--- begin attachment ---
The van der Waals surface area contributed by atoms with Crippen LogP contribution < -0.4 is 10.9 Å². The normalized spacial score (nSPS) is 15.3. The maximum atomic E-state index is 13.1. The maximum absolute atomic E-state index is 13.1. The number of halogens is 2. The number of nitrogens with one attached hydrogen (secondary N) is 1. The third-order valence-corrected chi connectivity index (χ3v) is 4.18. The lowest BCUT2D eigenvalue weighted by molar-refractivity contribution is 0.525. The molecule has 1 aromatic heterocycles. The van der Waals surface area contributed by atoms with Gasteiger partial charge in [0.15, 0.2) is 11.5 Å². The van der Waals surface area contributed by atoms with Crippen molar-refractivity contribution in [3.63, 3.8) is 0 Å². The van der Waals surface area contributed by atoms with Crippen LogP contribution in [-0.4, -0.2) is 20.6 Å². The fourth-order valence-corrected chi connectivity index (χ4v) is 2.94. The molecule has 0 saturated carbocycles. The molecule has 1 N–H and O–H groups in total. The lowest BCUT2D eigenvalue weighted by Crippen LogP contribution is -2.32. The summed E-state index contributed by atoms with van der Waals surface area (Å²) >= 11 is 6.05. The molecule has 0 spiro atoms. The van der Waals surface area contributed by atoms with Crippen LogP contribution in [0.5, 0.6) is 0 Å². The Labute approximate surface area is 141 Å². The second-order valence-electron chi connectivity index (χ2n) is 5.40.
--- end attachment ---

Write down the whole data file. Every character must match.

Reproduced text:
The van der Waals surface area contributed by atoms with Crippen LogP contribution < -0.4 is 10.9 Å². The normalized spacial score (nSPS) is 15.3. The maximum atomic E-state index is 13.1. The maximum absolute atomic E-state index is 13.1. The number of halogens is 2. The number of nitrogens with one attached hydrogen (secondary N) is 1. The third-order valence-corrected chi connectivity index (χ3v) is 4.18. The lowest BCUT2D eigenvalue weighted by molar-refractivity contribution is 0.525. The molecule has 1 aromatic heterocycles. The van der Waals surface area contributed by atoms with Gasteiger partial charge in [0.15, 0.2) is 11.5 Å². The van der Waals surface area contributed by atoms with Crippen molar-refractivity contribution in [3.63, 3.8) is 0 Å². The van der Waals surface area contributed by atoms with Crippen LogP contribution in [-0.4, -0.2) is 20.6 Å². The fourth-order valence-corrected chi connectivity index (χ4v) is 2.94. The molecule has 0 saturated carbocycles. The molecule has 1 N–H and O–H groups in total. The lowest BCUT2D eigenvalue weighted by Crippen LogP contribution is -2.32. The summed E-state index contributed by atoms with van der Waals surface area (Å²) >= 11 is 6.05. The molecule has 0 spiro atoms. The van der Waals surface area contributed by atoms with Crippen LogP contribution in [0.5, 0.6) is 0 Å². The Labute approximate surface area is 141 Å². The second-order valence-electron chi connectivity index (χ2n) is 5.40.